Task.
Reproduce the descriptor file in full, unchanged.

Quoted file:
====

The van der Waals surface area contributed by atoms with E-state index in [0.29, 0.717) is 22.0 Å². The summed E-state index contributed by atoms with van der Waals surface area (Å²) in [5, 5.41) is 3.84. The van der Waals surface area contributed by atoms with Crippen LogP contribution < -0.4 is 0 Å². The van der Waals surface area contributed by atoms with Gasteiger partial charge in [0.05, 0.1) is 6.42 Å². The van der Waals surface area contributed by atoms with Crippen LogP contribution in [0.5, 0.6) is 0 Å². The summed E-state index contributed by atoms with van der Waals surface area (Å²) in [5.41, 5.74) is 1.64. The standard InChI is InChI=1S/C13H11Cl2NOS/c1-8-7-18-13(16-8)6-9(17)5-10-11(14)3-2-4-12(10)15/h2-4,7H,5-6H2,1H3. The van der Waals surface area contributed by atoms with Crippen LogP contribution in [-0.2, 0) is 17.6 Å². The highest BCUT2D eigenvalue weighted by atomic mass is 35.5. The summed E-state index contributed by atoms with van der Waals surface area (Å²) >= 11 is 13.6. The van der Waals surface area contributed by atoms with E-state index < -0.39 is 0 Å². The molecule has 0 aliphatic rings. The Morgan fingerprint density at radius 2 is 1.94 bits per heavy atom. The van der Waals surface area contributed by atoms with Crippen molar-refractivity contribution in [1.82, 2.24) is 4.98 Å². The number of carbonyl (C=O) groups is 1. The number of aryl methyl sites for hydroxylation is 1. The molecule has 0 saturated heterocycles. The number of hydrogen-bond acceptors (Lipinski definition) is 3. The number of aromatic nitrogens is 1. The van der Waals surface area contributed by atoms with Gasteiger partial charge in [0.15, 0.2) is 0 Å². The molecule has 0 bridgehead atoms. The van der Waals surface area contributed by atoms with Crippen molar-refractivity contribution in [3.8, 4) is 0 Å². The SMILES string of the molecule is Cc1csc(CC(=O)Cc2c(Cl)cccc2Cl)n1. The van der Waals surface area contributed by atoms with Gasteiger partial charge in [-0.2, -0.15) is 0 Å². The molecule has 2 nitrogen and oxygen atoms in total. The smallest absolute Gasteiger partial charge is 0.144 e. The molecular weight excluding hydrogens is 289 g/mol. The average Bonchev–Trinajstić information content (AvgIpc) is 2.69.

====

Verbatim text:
The van der Waals surface area contributed by atoms with E-state index in [0.29, 0.717) is 22.0 Å². The summed E-state index contributed by atoms with van der Waals surface area (Å²) in [5, 5.41) is 3.84. The van der Waals surface area contributed by atoms with Crippen LogP contribution < -0.4 is 0 Å². The van der Waals surface area contributed by atoms with Gasteiger partial charge in [0.05, 0.1) is 6.42 Å². The van der Waals surface area contributed by atoms with Crippen LogP contribution in [0.5, 0.6) is 0 Å². The summed E-state index contributed by atoms with van der Waals surface area (Å²) in [5.41, 5.74) is 1.64. The standard InChI is InChI=1S/C13H11Cl2NOS/c1-8-7-18-13(16-8)6-9(17)5-10-11(14)3-2-4-12(10)15/h2-4,7H,5-6H2,1H3. The van der Waals surface area contributed by atoms with Crippen LogP contribution in [-0.2, 0) is 17.6 Å². The highest BCUT2D eigenvalue weighted by atomic mass is 35.5. The summed E-state index contributed by atoms with van der Waals surface area (Å²) >= 11 is 13.6. The van der Waals surface area contributed by atoms with E-state index < -0.39 is 0 Å². The molecule has 0 aliphatic rings. The Morgan fingerprint density at radius 2 is 1.94 bits per heavy atom. The van der Waals surface area contributed by atoms with Crippen molar-refractivity contribution in [1.82, 2.24) is 4.98 Å². The number of carbonyl (C=O) groups is 1. The number of aryl methyl sites for hydroxylation is 1. The molecule has 0 saturated heterocycles. The number of hydrogen-bond acceptors (Lipinski definition) is 3. The number of aromatic nitrogens is 1. The van der Waals surface area contributed by atoms with Gasteiger partial charge in [0.15, 0.2) is 0 Å². The molecule has 0 bridgehead atoms. The van der Waals surface area contributed by atoms with Crippen molar-refractivity contribution in [3.8, 4) is 0 Å². The SMILES string of the molecule is Cc1csc(CC(=O)Cc2c(Cl)cccc2Cl)n1. The van der Waals surface area contributed by atoms with Gasteiger partial charge in [-0.2, -0.15) is 0 Å². The molecule has 2 nitrogen and oxygen atoms in total. The smallest absolute Gasteiger partial charge is 0.144 e. The molecular weight excluding hydrogens is 289 g/mol. The average Bonchev–Trinajstić information content (AvgIpc) is 2.69.